SAN JOSE, Calif. — Advanced Micro Devices announced Tuesday its latest and best PC processor using a combination of x86 and graphics cores, claiming it out-performs mid-range chips from archrival Intel. Analysts praised AMD's Kaveri chips but noted they currently are limited to desktop versions and Intel has higher-end products.
The Kaveri, a.k.a. A10, chips use up to four Steamroller x86 cores and up to eight AMD GCN-class graphics cores that AMD claims out-performs GPUs in Intel's Haswell. Kaveri scores 87% higher on the 3DMark and 61% higher on the Basemark CL graphics-oriented benchmarks than Intel's Core i5 4670K version of Haswell, AMD claims.
A half dozen games use the OpenCL standard, tested by the latter benchmark, to deliver some of their features on GPU cores, AMD said. The company's new Mantle API also boosts performance over Microsoft's DirectX API on Windows, something at least one shipping PC game now uses.
"It looks like AMD has improved its competitive position versus Intel with these latest products," competing with Intel's Core i5 rather than the lower-end i3 line, said Nathan Brookwood, principal market watcher at Insights 64 of Saratoga, Calif.
However, Intel's "Haswell is available for both notebooks and desktop configurations," Brookwood noted. "AMD plans to introduce notebook versions later this year in time for the next OEM refresh cycle, but for now Kaveri is desktop only."
Nevertheless, Brookwood called Kaveri's graphics benchmarks "an impressive achievement, given that Haswell is using 22nm tri-gate transistor technology, while Kaveri uses 28nm HKMG devices, almost a generation behind Intel's technology."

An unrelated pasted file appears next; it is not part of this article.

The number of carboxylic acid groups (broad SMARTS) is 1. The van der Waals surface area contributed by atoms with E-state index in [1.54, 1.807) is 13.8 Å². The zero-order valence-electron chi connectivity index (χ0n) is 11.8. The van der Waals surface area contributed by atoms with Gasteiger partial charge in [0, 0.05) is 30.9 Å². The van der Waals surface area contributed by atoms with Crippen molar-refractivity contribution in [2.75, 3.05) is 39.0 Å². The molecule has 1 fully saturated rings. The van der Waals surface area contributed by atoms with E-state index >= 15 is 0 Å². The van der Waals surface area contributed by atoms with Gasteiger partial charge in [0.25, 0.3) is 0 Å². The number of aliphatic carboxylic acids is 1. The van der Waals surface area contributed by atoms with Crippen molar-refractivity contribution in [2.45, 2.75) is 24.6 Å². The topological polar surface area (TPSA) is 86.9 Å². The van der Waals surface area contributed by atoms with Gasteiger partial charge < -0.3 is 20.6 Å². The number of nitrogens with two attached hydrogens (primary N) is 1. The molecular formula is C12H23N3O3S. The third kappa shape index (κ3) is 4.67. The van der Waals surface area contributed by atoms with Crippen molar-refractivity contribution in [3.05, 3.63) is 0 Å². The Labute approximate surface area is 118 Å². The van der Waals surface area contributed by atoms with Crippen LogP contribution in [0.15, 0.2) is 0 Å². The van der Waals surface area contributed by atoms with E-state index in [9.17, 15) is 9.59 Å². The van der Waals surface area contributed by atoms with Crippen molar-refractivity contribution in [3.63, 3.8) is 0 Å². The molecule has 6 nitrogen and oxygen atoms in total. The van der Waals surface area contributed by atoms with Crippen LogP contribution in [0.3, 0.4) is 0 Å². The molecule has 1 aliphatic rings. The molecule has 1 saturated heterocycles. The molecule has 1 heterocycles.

"The A10 is the finest [hybrid SoC] AMD has built," said Jon Peddie, principal of market watcher Jon Peddie Research of Tiburon, Calif. "AMD decided to commit 40% of Kaveri to graphics; that's a very clear message that graphics is where the user meets the system, and if you don't get it right with the graphics, nothing else really matters."
"Kaveri provides a more complete multimedia platform than Haswell, by virtue of its combination of multicore GPU, Tensilica HiFi-based TrueAudio DSP and video-coding engine," said Mike Demler, a senior analyst at The Linley Group of Mountain View, Calif. However, the chips will be less competitive against Intel's Iris Pro graphics and i7 CPUs, he said, noting "AMD will compete on price by manufacturing in a 28nm process."
Overall, the Kaveri chips deliver up to 856 GFlops, sport 4 Mbytes L2 cache, and run at 3.3 GHz or faster. Thanks to AMD's work on the Heterogeneous System Architecture they enable GPUs and CPUs to share external memory in a standard way.
The chips support AMD-specific directional audio and noise reduction techniques. They also support PCI Express Gen 3 and can also drive 4K resolutions screens. They consume 45 to 95W TDP.
It's not clear when AMD may have versions of Kaveri suitable for tablets, the most rapidly growing segment in client computing today. Notebooks were expected to be the core of the client computing market 10 years ago. At that time AMD bought graphics specialist ATI Technologies, realizing x86 processors alone would not be ideal to power those systems.
Today Qualcomm, not Intel, is the client processor vendor to beat. Qualcomm's homegrown Adreno GPU cores get high marks and come in second in use in smartphones and tablets, next to merchant cores from Imagination Technologies.
— Rick Merritt, Silicon Valley Bureau Chief, EE Times